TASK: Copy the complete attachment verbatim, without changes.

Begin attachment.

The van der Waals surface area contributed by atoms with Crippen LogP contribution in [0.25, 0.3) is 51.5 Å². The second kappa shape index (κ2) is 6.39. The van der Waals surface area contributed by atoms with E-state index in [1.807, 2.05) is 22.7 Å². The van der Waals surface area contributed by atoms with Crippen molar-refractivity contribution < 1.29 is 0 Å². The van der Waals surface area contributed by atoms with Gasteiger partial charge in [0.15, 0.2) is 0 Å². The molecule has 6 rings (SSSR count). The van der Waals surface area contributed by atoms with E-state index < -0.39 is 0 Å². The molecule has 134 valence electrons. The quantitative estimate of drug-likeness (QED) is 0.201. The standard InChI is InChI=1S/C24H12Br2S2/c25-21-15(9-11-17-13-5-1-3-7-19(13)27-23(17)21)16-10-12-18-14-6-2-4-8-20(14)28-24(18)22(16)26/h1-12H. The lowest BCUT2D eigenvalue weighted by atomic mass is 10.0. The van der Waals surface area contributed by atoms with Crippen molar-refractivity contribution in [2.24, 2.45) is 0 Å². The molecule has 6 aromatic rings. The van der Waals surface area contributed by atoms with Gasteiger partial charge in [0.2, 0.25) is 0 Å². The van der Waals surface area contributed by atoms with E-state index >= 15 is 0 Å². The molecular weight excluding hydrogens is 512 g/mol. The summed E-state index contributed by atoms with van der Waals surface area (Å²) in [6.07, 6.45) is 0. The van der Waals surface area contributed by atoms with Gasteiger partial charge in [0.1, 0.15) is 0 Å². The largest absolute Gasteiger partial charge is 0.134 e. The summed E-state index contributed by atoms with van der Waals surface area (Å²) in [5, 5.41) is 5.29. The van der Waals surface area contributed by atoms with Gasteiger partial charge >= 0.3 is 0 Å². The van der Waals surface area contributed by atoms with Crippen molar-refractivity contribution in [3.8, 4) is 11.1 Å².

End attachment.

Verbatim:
The van der Waals surface area contributed by atoms with Crippen LogP contribution in [0.25, 0.3) is 51.5 Å². The second kappa shape index (κ2) is 6.39. The van der Waals surface area contributed by atoms with E-state index in [1.807, 2.05) is 22.7 Å². The van der Waals surface area contributed by atoms with Crippen molar-refractivity contribution < 1.29 is 0 Å². The van der Waals surface area contributed by atoms with Gasteiger partial charge in [0.15, 0.2) is 0 Å². The molecule has 6 rings (SSSR count). The van der Waals surface area contributed by atoms with E-state index < -0.39 is 0 Å². The molecule has 134 valence electrons. The quantitative estimate of drug-likeness (QED) is 0.201. The standard InChI is InChI=1S/C24H12Br2S2/c25-21-15(9-11-17-13-5-1-3-7-19(13)27-23(17)21)16-10-12-18-14-6-2-4-8-20(14)28-24(18)22(16)26/h1-12H. The lowest BCUT2D eigenvalue weighted by atomic mass is 10.0. The van der Waals surface area contributed by atoms with Crippen molar-refractivity contribution in [2.24, 2.45) is 0 Å². The molecule has 6 aromatic rings. The van der Waals surface area contributed by atoms with Gasteiger partial charge in [0.2, 0.25) is 0 Å². The van der Waals surface area contributed by atoms with E-state index >= 15 is 0 Å². The molecular weight excluding hydrogens is 512 g/mol. The summed E-state index contributed by atoms with van der Waals surface area (Å²) in [6.07, 6.45) is 0. The van der Waals surface area contributed by atoms with Gasteiger partial charge in [0.1, 0.15) is 0 Å². The largest absolute Gasteiger partial charge is 0.134 e. The summed E-state index contributed by atoms with van der Waals surface area (Å²) in [5, 5.41) is 5.29. The van der Waals surface area contributed by atoms with Gasteiger partial charge >= 0.3 is 0 Å². The van der Waals surface area contributed by atoms with Crippen molar-refractivity contribution in [3.8, 4) is 11.1 Å².